Worldly trial is apt for ordinary citizens while trial by ordeal is left for bosses
Chieftains on trial
Soviet-era Russian rulers (Vladimir Lenin and Nikita Khrushchev) were quite loyal not only to elites found guilty of embezzlement but even those who openly opposed them. Not many members of the proletariat opposition (in favor of enterprises being run by trade unions instead of the Communist party) who were defeated during the 11th Congress of the Russian Communist Party (of Bolsheviks) were expelled from the party in 1922. Opposition leader Alexander Shlyapnikov was sent to France as a trade representative. Lenin did not execute those who fiercely opposed the Treaty of Brest-Litovsk, either. Members of the Presidium of the Central Committee of the Communist Party of the Soviet Union who openly opposed Khrushchev at the 1957 plenary meeting were demoted to lower-ranking positions: Vyacheslav Molotov was appointed ambassador to Mongolia; Nikolay Bulganin – head of the council of the national economy in the Stavropol Krai; Georgy Malenkov – head of a power plant in Kazakhstan.
This was not purely down to the benevolence of rulers. It set an important precedent: a representative of the elite is untouchable and can live in peace, no matter what. Take the example of Khrushchev who was not murdered but allowed to retire in peace in the aftermath of his unsuccessful battle for power in 1964. Of course, there were other examples, too, in which a dictator arbitrarily eliminated his own associates in a bid to quench his thirst for absolute power and in order to send out a clear message. There is good reason to believe that, like Stalin, Yuri Andropov may have also taken this path. Andropov launched the large-scale “Uzbek case” against the highest-ranking officials of the Soviet republics during the short year of his rule. As a result, former Minister of the Interior Nikolay Shchelokov shot himself after having been demoted and having experienced all phases of disgrace; he was expelled from the Central Committee of the Communist Party of the Soviet Union, stripped of the rank of the army general as well as all of his commendations, and expelled from the Communist Party of the Soviet Union.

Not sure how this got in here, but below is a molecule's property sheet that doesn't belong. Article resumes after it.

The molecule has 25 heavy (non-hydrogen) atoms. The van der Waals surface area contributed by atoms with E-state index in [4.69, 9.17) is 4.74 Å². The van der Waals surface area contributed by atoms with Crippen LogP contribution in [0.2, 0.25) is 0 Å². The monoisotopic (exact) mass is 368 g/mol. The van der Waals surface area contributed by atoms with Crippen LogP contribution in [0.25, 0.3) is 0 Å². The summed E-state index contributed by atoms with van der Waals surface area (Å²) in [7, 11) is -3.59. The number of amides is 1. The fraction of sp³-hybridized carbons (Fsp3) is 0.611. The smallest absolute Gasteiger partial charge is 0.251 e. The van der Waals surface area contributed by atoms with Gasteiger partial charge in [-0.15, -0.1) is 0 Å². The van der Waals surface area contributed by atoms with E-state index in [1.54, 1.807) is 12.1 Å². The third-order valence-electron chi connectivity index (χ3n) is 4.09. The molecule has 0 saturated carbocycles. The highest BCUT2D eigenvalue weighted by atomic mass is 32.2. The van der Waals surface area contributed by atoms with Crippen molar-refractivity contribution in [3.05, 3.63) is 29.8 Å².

There were only a few cases in which high-ranking officials were prosecuted under Yeltsin, if one disregards the 1993 events (although members of the elite who succumbed in the brief civil war were also amnestied and released six months later). Deputy head of the income tax authority Vladimir Panskov was arrested in 1993 before being released on his own recognizance six months later, and the case was closed within a year. First Deputy Minister of Finance Vladimir Petrov was arrested in September 1998. He was accused of taking a bribe in return for the issuance of a loan to a bank which had gone bankrupt. Vladimir Petrov was released on his own recognizance six months later. The case was closed after two years as, according to an expert opinion, Petrov’s signature had been forged on the loan agreement (although some believe that it was rather the expert opinion which was illegitimate). Two former governors (of the Vologda and Tula Oblasts) were arrested. However, the incumbent governors, who were members of the Federation Council at the same time, had never consented to their colleagues’ prosecution. The most high-profile case of the Yeltsin days was the case of the former acting General Prosecutor Alexey Ilyushenko who was arrested in February 1996. He was accused of taking bribes in the form of cars in exchange for favors. Ilyushenko, sick with tuberculosis, was released on his own recognizance after spending two years in prison. His case was slated for further investigation and was discontinued under Putin. Minister of Justice Valentin Kovalyov, dismissed in 1997 in the aftermath of the bathhouse scandal, was arrested in 1999 on charges of theft of entrusted property (in relation to a charitable fund) and taking bribes. Kovalyov was released on his own recognizance in 2000 and given a nine-year suspended prison sentence in 2001. Given the almost total absence of acquittals in Russia, the suspended sentence amounts to little more than an acquittal in effect. Still, rare cases of criminal investigations involving public officials also occurred under Boris Yeltsin’s rule.